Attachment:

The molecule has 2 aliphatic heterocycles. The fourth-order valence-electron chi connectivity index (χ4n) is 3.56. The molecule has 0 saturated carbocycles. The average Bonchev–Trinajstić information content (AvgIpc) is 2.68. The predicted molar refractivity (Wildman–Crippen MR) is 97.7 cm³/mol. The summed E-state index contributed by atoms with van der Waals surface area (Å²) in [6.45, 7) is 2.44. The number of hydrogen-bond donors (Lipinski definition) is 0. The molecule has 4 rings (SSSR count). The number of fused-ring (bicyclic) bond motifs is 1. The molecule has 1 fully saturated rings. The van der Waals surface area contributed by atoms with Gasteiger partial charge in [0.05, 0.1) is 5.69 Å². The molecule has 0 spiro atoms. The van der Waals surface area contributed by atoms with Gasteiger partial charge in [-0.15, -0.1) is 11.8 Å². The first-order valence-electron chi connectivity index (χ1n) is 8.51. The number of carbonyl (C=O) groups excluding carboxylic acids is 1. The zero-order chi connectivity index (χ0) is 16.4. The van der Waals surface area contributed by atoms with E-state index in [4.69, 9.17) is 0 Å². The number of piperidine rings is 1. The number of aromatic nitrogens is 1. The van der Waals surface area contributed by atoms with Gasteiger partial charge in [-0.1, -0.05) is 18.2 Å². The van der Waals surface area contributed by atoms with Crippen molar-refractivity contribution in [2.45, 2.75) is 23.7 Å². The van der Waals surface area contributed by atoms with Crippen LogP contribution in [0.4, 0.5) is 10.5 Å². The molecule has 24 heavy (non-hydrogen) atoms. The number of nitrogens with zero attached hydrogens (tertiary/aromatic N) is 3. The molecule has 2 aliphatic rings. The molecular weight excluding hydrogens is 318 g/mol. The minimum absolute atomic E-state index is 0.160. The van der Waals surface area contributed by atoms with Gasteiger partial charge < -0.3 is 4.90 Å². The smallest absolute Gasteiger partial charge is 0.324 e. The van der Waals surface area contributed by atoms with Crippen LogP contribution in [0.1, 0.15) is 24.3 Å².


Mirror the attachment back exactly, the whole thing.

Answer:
The molecule has 2 aliphatic heterocycles. The fourth-order valence-electron chi connectivity index (χ4n) is 3.56. The molecule has 0 saturated carbocycles. The average Bonchev–Trinajstić information content (AvgIpc) is 2.68. The predicted molar refractivity (Wildman–Crippen MR) is 97.7 cm³/mol. The summed E-state index contributed by atoms with van der Waals surface area (Å²) in [6.45, 7) is 2.44. The number of hydrogen-bond donors (Lipinski definition) is 0. The molecule has 4 rings (SSSR count). The number of fused-ring (bicyclic) bond motifs is 1. The molecule has 1 fully saturated rings. The van der Waals surface area contributed by atoms with Gasteiger partial charge in [0.05, 0.1) is 5.69 Å². The molecule has 0 spiro atoms. The van der Waals surface area contributed by atoms with Gasteiger partial charge in [-0.15, -0.1) is 11.8 Å². The first-order valence-electron chi connectivity index (χ1n) is 8.51. The number of carbonyl (C=O) groups excluding carboxylic acids is 1. The zero-order chi connectivity index (χ0) is 16.4. The van der Waals surface area contributed by atoms with E-state index in [4.69, 9.17) is 0 Å². The number of piperidine rings is 1. The number of aromatic nitrogens is 1. The van der Waals surface area contributed by atoms with Gasteiger partial charge in [-0.1, -0.05) is 18.2 Å². The van der Waals surface area contributed by atoms with Crippen molar-refractivity contribution in [2.45, 2.75) is 23.7 Å². The van der Waals surface area contributed by atoms with Crippen LogP contribution in [0.4, 0.5) is 10.5 Å². The molecule has 24 heavy (non-hydrogen) atoms. The number of nitrogens with zero attached hydrogens (tertiary/aromatic N) is 3. The molecule has 2 aliphatic rings. The molecular weight excluding hydrogens is 318 g/mol. The minimum absolute atomic E-state index is 0.160. The van der Waals surface area contributed by atoms with Gasteiger partial charge < -0.3 is 4.90 Å². The smallest absolute Gasteiger partial charge is 0.324 e. The van der Waals surface area contributed by atoms with Crippen LogP contribution in [0.1, 0.15) is 24.3 Å².